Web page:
Thursday, 4 June 2015

Be happy, go think about your ex.

In continuation of my perfectly contradictory way of being, the happier my relationship is, the more I think about my exes. For possibly the first time ever, everything is functional. There's no communication issues, no co-dependence, no unequal states of affection or distance that tests commitment. What this proves to me is that my sadness over past loves is unrelated to my current relationship. It's not that I am "not over" my exes: it's that I will always be sad about the way things ended.

I think part of the reason we can become so bitter to our exes is that, for a time, they were so important to us. The gap remains between what they were and what they are now. Once, they were close to us. They slept next to us, spoke to us over every little thing, held our hands and occupied our heads. But after you break up, they can become strangers.

While I've never had a shouting-till-dawn break-up, there's been a mix. The ones where you stop responding, the ones where you promise to stay friends, the ones that distance tempers into being not quite so harsh. My exes are all on my Facebook, but I wonder if they remember. When we pass by without making contact, do we both think back to the days we said we were happy? Were we really?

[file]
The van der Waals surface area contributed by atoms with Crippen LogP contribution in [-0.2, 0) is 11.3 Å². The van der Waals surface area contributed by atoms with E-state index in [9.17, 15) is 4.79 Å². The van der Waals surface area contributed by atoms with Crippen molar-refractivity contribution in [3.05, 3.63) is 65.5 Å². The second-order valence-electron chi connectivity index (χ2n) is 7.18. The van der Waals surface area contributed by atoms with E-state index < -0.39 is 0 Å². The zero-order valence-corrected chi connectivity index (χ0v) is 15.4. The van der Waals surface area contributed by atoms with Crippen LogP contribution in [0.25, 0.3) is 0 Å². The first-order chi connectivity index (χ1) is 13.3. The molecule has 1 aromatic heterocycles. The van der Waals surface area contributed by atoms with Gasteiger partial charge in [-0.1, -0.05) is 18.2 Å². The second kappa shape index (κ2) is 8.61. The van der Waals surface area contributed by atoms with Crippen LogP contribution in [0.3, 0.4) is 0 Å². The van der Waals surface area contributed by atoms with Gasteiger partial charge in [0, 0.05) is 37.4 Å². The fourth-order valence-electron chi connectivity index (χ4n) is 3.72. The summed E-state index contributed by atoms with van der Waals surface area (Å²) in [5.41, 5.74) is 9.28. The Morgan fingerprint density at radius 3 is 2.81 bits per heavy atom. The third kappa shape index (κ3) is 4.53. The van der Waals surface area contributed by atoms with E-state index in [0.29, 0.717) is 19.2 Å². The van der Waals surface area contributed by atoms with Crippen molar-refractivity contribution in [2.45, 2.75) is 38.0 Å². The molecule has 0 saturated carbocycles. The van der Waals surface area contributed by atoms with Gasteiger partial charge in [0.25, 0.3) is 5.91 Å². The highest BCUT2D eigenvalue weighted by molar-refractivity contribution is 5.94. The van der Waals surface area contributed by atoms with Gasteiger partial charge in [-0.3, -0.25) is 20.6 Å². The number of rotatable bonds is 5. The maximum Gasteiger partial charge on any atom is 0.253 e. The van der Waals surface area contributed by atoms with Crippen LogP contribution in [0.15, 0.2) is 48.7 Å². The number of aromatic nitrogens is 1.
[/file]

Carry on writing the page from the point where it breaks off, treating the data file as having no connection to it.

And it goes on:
None of this can be verified against another's experience and we are all different. Even though it happened more than two years ago, I can still get sad about being broken up with over dessert after going to London aquarium together. I feel guilty for dumping a long-distance girlfriend over text when I was 16, and it makes me sad we don't talk any more. Clinging to the past is toxic, but there's a melancholy in realising these people that were so close once are now nothing.

Losing touch scares me, How easily we can be forgotten, If we are nothing but the sum of the relationships we make, what does it say when they can be forged and broken so quickly? We are all fragile. And I guess that goes for friends, too: the people I know who are graduating used to be so close to me, and are now gone. Yes, when we became friends they were sweet, and perhaps they became less so the better we knew each other, but that doesn't stop them from being close.

We forget too many people. Getting left behind is awful. This is all stuff we know, but don't want to consider. Maybe that's why I think so much about the people I had so much almost-happiness with. Things aren't meant to last: all things end. But it's not really so bad to think about the relationships that did. They had meaning too, and their status as passed doesn't negate the value they had at the time. That is not to say I react healthily: I bottled up my angst at someone who hurt me which ended in wanting to punch them. How are you meant to respond to that, when you also know their own ex had physically abused them? I compete with others on arbitrary scales to measure happiness, and I am aware of my bizarre jealousy over who moves on first and how easily exes seem to get over things. My best friend is technically my ex: he has moved on, and I think I'm losing him now to a girl the year below me. That hurts more than anything, as our friendship survived my multitude of inadvisable relationships and torrid flings: it's upsetting that one person can decide to curtail things and they just end.

Whatever. I think and write about this well-trodden ground far too much. Go stroke a puppy or something.

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